Riparian restoration’s leaf litter can reduce nitrate pollution from fertilizersLeave a Comment
- Riparian restoration in agricultural landscapes can result in leaf litter that enhances microbial activity and reduction of polluting nitrates from fertilizers- and downstream impacts of the nitrates through eutrophication (major increases in algal growth that create dead zones without oxygen).
- Leaf inputs associated with increased riparian cover had the potential to double the catchment level rate of denitrification, offering a promising way to mitigate nitrate pollution in agricultural streams
- For the riparian plants to be effective in adding sufficient organic matter, the number of plants and species (e.g., leaf traits, quality) and ability of stream to retain organic matter would need to be addressed in riparian management plans.
- Riparian restoration has the greatest potential to remove nitrogen in comparison with hyporheic restoration or floodplain reconnection (Lammers and Bledsoe 2017).
- Riparian restoration is not a silver bullet and will only address some of the nitrogen problems, and a targeted approach to increasing denitrification needs to be combined with other land-based nutrient management practices, including reductions in fertilizer application (Newcomer Johnson et al. 2016).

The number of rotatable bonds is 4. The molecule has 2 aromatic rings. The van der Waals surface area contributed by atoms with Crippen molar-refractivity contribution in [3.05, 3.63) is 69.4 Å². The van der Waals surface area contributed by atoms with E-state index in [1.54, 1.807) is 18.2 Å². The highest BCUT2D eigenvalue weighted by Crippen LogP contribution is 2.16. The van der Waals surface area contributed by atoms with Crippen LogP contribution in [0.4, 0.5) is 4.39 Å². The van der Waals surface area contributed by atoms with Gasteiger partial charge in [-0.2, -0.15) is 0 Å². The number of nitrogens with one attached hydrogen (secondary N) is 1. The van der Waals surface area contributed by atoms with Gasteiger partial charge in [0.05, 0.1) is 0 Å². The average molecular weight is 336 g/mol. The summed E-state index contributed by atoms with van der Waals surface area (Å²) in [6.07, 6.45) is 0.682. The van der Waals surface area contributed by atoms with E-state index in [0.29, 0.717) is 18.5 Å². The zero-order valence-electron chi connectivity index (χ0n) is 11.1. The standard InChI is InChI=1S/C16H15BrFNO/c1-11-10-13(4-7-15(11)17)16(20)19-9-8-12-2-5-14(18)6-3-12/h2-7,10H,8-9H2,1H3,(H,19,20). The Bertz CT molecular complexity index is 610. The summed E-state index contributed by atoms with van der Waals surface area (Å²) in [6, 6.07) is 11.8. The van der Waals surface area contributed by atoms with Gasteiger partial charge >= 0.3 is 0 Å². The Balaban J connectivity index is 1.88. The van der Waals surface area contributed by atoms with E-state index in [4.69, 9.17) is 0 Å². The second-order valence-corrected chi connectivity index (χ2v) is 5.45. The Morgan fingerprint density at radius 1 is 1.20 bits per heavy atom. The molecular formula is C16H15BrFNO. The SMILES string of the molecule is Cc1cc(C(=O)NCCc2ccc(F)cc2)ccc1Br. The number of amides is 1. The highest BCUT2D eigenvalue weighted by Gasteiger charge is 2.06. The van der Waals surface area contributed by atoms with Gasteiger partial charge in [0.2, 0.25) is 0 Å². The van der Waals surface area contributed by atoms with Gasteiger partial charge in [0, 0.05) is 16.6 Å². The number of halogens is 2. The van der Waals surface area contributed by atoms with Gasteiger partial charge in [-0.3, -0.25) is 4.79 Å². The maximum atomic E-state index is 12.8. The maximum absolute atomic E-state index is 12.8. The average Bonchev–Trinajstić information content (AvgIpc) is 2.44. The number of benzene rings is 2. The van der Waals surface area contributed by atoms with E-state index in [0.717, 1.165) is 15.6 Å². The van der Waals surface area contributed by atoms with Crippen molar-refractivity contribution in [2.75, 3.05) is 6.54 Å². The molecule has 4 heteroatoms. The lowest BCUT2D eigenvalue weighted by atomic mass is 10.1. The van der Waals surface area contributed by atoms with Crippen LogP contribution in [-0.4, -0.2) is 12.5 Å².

Abstract: Globally intensive agriculture has both increased nitrogen pollution in adjacent waterways and decreased availability of terrestrially derived carbon frequently used by stream heterotrophs in nitrogen cycling. We tested the potential for carbon additions via leaf litter from riparian restoration plantings to act as a tool for enhancing denitrification in agricultural streams with relatively high concentrations of nitrate (1.3–8.1 mg/L) in Canterbury, New Zealand. Experimental additions of leaf packs (N = 200, mass = 350 g each) were carried out in 200-m reaches of three randomly selected treatment streams and compared to three control streams receiving no additional leaf carbon. Litter additions increased ecosystem respiration in treatment streams compared to control streams but did not affect gross primary production, indicating the carbon addition boosted heterotrophic activity, a useful gauge of the activities of microbes involved in denitrification. Bench-top assays with denitrifying enzymes using acetylene inhibition techniques also suggested that the coarse particulate organic matter added from leaf packs would have provided substrates suitable for high rates of denitrification. Quantifying denitrification directly in experimental reaches by open-channel methods based on membrane inlet mass spectrophotometry indicated that denitrification was around three times higher in treatment streams where litter was added compared to control streams. We further assessed the potential for riparian plantings to reduce large-scale downstream nitrogen losses through increasing in-stream denitrification by modeling the effects of increasing riparian vegetation cover on nitrogen fluxes. Here, we combined estimates of in-stream ecosystem processes derived from our experiment with a network model of catchment-scale nitrogen retention and removal based on empirical measurements of nitrogen flux in this typical agricultural catchment. Our model indicated leaf inputs associated with increased riparian cover had the potential to double the catchment level rate of denitrification, offering a promising way to mitigate nitrate pollution in agricultural streams. Altogether, our study indicates that overcoming carbon limitation and boosting heterotrophic processes will be important for reducing nitrogen pollution in agricultural streams and that combining empirical approaches for predictions suggests there are large potential benefits from riparian re-vegetation efforts at catchment scales.